Thursday, November 09, 2006

The Good Stuff Is Always in Small Print

I was going to write a nice lengthy post about the role of the citizen (neatly summarized in Starship Troopers as "someone who makes the safety of the nation his personal responsibility") but I got into this long debate-ish thing on American foreign policy. You can read the whole thing here, but I've instead put the best bits below:

From the IUSB Vision, a campus publication where I am Graphics Editor

Bret Matrix wrote, in opposition to a Democratically-supportive Ryan Hill:

Democrats, on a daily basis, attack our troops at Gitmo for “torturing” detainees. They fight every attempt to interrogate terrorists and have freely given them rights that U.S. citizens have.
How often did they scream bloody murder about the Abu Grahib prison situation.

And I commented,

First of all, they aren’t terrorists unless you prove it first via a legal process that determines innocence or guilt. Secondly, well, it’s torture. Three issues come to mind at this point -

1. The concept of innocent until proven guilty
2. The idea that ‘all men are created equal’
3. The issue of ‘cruel and unsual treatment’

The second arguably covers the rest - to be blunt, are all men (and women!) created equal… or only American citizens?
How the United States - both from its government as well as from individual citizens such as Bret - deal with these topics, is in very real terms the foreign policy that will meet the rest of the world.

Rachel Custer replied to my comment, saying,

Some very good points from a fresh perspective. I do have something I wonder about though. While I do understand your point about the possible hypocrisy of “all men are created equal” when discussing torture, it is difficult for me to understand how some countries in other parts of the world can despise America so much for these tactics (which I fully understand) and yet not seem to be very upset by the tactics practiced by other foreign powers who are much more brutal than the U.S., such as North Korea or Iran (which I don’t understand). Is it only because we are the most powerful nation in the world that we receive so much scrutiny?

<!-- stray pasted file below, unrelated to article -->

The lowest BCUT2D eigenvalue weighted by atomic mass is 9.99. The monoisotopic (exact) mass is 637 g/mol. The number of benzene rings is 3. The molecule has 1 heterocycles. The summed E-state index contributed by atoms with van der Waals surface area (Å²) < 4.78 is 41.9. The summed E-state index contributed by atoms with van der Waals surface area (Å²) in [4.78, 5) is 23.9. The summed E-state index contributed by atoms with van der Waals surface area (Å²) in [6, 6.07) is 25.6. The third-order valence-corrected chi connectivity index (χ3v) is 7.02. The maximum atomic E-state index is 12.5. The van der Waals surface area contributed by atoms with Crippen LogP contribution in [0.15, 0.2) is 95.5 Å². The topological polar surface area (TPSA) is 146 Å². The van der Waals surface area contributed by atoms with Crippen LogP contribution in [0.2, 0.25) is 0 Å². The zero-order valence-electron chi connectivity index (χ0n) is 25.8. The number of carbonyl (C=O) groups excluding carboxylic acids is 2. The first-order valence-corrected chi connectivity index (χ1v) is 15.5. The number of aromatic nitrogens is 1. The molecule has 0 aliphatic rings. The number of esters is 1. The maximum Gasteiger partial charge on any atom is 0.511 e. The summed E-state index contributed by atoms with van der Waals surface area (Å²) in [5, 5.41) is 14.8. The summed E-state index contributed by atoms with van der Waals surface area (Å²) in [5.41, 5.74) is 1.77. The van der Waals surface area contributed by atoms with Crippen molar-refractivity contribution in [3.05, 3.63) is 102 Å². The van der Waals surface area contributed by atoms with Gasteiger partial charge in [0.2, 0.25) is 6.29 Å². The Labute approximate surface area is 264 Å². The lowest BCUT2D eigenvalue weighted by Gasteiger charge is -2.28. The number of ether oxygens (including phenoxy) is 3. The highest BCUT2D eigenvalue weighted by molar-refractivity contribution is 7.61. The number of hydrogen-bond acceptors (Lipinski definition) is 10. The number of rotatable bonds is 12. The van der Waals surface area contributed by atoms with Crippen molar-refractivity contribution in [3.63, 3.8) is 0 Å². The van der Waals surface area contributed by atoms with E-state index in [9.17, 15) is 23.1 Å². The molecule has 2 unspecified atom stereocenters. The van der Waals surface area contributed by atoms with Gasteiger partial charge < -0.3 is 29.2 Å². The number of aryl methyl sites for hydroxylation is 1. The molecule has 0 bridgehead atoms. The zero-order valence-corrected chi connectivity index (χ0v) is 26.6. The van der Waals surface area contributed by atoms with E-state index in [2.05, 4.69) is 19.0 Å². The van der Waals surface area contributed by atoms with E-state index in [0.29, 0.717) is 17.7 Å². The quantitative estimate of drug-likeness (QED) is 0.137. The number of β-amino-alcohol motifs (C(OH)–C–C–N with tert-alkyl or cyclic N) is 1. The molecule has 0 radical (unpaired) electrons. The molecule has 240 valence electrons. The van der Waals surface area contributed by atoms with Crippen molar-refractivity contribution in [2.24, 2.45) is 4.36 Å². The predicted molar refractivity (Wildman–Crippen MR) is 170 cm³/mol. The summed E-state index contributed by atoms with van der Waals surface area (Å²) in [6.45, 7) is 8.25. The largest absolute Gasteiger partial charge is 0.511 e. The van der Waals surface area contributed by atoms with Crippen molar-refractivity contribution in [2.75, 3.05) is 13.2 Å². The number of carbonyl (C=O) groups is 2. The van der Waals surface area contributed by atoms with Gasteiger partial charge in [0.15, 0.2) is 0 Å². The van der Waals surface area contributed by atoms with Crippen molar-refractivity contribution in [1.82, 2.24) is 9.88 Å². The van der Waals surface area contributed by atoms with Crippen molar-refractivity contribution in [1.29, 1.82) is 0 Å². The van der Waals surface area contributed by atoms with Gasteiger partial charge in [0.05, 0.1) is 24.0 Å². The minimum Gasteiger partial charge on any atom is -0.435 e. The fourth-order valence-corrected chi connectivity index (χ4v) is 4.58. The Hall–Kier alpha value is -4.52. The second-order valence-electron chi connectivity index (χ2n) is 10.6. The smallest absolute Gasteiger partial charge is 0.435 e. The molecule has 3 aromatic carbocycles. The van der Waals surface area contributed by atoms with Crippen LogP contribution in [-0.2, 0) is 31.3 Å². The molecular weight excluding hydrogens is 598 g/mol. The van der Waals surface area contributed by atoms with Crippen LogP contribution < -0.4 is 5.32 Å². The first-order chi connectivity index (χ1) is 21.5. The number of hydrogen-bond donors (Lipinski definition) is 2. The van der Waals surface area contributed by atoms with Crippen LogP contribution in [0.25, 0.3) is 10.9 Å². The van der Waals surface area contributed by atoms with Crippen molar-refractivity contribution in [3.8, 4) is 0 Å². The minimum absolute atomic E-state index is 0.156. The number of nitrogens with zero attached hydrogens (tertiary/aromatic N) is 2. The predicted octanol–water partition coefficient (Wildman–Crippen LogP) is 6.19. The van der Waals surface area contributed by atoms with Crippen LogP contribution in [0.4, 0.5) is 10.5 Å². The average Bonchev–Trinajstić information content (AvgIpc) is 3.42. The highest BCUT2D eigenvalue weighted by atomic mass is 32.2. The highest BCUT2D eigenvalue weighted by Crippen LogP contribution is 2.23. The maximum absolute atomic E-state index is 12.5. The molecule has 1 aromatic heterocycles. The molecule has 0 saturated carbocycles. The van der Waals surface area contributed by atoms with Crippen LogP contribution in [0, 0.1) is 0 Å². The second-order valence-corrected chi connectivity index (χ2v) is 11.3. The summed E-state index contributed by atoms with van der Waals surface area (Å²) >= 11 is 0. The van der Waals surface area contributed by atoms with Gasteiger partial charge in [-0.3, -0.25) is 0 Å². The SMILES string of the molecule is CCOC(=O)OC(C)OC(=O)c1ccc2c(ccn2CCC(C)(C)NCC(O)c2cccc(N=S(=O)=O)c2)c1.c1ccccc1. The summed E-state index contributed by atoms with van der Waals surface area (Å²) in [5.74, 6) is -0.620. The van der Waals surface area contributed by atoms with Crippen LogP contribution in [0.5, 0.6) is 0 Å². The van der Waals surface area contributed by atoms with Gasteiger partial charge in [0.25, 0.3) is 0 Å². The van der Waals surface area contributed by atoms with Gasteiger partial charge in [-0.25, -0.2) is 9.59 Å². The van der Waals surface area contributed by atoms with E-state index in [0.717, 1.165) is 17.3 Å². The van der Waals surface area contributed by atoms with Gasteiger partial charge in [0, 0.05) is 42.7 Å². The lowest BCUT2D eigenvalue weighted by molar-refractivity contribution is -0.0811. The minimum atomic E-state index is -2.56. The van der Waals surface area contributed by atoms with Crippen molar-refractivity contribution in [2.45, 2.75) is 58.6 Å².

And I replied,

It’s not just that the United States is the most powerful nation in the world - though that is part of it, since that makes nations like Iran seem like abullied underdog rather than a fundamentalist, extremist nation.

Two real issues are evident to me: first, most of the Americans people in developing nations know are millionaire CEOs; foreigners who come to our country and become our bosses. Perceptions - and expectations - are built on our personal encounters. When you compare Iran to CIA secret prisons, it’s like the stock market - you can do badly even though your revenues are up, but if it’s still below market expectations. There is also the concept of economic colonization (not my terminology) that local culture and businesses are taken away by giants like MacDonald’s.

Second, is that, frankly, with the singling out of Islamic nations, instead of necessarily terrorist nations (read: foreign policy of Afghanistan and Iraq versus North Korea), we feel that we might be next - not from confirmation but from association. So the logical thing to do is to support the other underdogs while they’re still there rather than risk being the only underdog left.

And there is of course the religious aspect - with the pull of Islamic fundamentalism stronger with more coal into the fire, making life difficult for religious moderates. In the end, the moderates have to show that they are religious too, and speaking out for Iran - whether right or wrong - is actually a better option than letting our democratic nations become Islamic states with syariah and hudud laws.

It’s a strange thing - that one would support Iran to better oppose domestic Islamic extremism. The scene is chaotic, the contributing elements various, and one where perception plays a very big role over the reality of situations.

In no way should we condone torture anywhere, but it would help if US foreign policy allowed a person like me to go back home and critize someone, saying “Hey, you know in Iran, they…” without the immediate comeback, “Yeah, well - Abu Ghraib”.

A situation I’ve been in, more than once.

1 comment:

stev said...

interesting flow of words and thoughts there
(thats a veryyy long reply tho)

torture. patriot act. sometimes the choice of words play too much of an influence rather than actual substance?